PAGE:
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Body Talk: FIRST AID FIX SEASIDE STINGS; Now summer's here, millions of us are heading to the UK coast or beach holidays abroad. But the sea can hide a host of dangers, leading to nasty stings for unwary bathers.



Both jellyfish - with their long tentacles laden with stings - and sea anemones - which are often found in rock pools when the tide's out - can be found in the UK and abroad and cause very nasty stings.

IF YOU THINK YOU'VE BEEN STUNG... Get out of the water as soon as possible and seek help - many tourist beaches have a first-aid post.

Pouring lots of vinegar over the injury neutralises any stinging cells left on the skin and any venom already freed.

Sea water is a good second option if there's no vinegar to hand, but don't use alcohol or sand.

Next, dust dry talcum powder over the wound to make the remaining stinging cells clump together before brushing them off with a clean, non-fluffy pad or a piece of clothing.


Also found in UK coastal waters are Weever fish, which lie buried in the sand close to the shore so they're easily trodden on by paddlers. The fish's venomous spines can puncture the skin, leading to excruciating pain and nerve paralysis.

IF YOU THINK YOU'VE TRODDEN ON ONE... Neutralise the venom by putting the injured foot in water that's as hot as can be tolerated for at least 30 minutes.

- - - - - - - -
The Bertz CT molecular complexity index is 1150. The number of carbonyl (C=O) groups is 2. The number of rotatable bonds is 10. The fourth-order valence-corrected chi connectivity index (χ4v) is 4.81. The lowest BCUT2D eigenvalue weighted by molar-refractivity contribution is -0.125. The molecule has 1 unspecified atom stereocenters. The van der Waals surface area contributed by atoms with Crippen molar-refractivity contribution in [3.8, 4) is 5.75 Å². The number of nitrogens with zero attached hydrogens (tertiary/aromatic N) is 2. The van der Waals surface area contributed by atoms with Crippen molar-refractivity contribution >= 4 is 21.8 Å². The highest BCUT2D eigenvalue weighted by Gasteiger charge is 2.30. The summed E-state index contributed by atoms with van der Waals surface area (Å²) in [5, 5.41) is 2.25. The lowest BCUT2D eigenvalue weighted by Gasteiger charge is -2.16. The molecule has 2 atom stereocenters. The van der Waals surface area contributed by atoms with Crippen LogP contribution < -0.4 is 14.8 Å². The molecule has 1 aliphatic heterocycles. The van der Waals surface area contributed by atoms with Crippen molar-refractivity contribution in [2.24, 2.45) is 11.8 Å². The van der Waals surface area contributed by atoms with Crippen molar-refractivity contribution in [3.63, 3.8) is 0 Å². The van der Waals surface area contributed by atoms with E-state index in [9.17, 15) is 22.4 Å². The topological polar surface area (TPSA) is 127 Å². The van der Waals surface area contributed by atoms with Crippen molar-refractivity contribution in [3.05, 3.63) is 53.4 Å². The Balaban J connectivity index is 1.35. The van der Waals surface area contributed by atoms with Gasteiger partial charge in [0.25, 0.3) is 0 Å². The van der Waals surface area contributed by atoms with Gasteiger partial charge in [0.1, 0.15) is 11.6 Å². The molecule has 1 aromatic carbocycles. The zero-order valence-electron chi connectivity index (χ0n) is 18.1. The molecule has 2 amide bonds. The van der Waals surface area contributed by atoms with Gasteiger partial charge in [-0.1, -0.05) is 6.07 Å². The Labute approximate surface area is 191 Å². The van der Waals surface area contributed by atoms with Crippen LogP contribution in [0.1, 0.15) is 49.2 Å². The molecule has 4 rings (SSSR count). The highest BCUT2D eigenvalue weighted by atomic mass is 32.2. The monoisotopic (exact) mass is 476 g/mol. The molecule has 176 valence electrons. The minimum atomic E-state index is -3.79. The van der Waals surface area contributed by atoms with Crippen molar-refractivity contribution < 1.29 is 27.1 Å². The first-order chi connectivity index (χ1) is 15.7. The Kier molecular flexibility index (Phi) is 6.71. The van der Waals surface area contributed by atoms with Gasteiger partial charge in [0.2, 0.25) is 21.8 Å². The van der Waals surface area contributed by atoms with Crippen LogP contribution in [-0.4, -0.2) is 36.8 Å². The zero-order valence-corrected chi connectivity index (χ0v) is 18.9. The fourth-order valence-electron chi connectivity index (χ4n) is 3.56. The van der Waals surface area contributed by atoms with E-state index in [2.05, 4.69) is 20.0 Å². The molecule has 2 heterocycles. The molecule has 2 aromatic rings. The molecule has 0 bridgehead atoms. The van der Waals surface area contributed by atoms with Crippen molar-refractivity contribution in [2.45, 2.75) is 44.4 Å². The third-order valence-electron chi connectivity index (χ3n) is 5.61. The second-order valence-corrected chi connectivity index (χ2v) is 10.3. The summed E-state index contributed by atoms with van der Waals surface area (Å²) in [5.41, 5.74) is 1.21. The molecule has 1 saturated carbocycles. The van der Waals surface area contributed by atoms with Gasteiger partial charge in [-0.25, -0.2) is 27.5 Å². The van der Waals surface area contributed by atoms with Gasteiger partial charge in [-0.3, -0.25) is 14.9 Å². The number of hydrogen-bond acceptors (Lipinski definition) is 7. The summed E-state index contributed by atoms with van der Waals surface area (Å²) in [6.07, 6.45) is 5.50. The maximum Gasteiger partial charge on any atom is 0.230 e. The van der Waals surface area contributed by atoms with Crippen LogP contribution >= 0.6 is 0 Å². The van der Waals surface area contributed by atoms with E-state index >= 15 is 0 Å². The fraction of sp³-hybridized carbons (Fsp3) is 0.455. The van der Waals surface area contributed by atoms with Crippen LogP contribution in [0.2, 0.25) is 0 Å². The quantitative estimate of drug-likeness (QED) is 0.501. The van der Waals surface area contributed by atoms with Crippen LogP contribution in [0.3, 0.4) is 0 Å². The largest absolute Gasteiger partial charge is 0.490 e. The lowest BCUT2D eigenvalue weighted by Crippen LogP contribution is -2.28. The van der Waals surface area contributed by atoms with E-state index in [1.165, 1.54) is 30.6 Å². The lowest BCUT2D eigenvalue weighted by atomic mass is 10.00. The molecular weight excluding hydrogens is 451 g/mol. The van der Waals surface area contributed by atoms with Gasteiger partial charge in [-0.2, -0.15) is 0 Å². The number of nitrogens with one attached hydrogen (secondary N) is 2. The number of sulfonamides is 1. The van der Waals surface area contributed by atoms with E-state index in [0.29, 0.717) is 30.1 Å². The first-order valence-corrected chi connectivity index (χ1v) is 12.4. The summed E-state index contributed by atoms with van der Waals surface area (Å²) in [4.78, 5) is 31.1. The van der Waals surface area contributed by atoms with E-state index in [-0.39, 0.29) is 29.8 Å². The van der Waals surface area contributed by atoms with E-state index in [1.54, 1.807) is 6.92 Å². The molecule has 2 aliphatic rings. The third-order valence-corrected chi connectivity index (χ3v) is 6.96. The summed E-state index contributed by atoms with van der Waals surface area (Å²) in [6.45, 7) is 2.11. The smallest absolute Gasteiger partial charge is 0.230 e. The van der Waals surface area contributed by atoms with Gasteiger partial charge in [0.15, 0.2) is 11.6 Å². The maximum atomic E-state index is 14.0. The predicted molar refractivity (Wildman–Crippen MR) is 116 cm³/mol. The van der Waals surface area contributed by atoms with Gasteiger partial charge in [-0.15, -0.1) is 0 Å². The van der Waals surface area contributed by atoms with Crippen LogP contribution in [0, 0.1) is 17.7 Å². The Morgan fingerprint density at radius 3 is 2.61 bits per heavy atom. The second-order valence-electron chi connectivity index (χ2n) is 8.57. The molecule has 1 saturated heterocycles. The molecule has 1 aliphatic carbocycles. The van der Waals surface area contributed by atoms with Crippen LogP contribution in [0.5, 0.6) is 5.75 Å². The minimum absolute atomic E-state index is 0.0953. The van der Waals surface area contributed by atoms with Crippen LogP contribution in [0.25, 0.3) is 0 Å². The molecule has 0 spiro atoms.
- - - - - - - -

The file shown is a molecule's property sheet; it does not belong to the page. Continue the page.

After that, the sting victim should visit casualty or a specialist clinic where any spines in the flesh can be removed. Help from a paramedic or first-aider is always advisable, even for minor stings. If the injuries look severe - call for an ambulance.


TAKE a large bottle of cheap vinegar to the beach, along with talcum powder, bandages, antiseptic cream and plasters. A reusable mini vacuum pump called Aspivenin - pounds 14.49 from Boots - can help draw out Weever fish and jellyfish stings.
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Copyright 2004 Gale, Cengage Learning. All rights reserved.

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Publication:The Mirror (London, England)
Date:Aug 5, 2004
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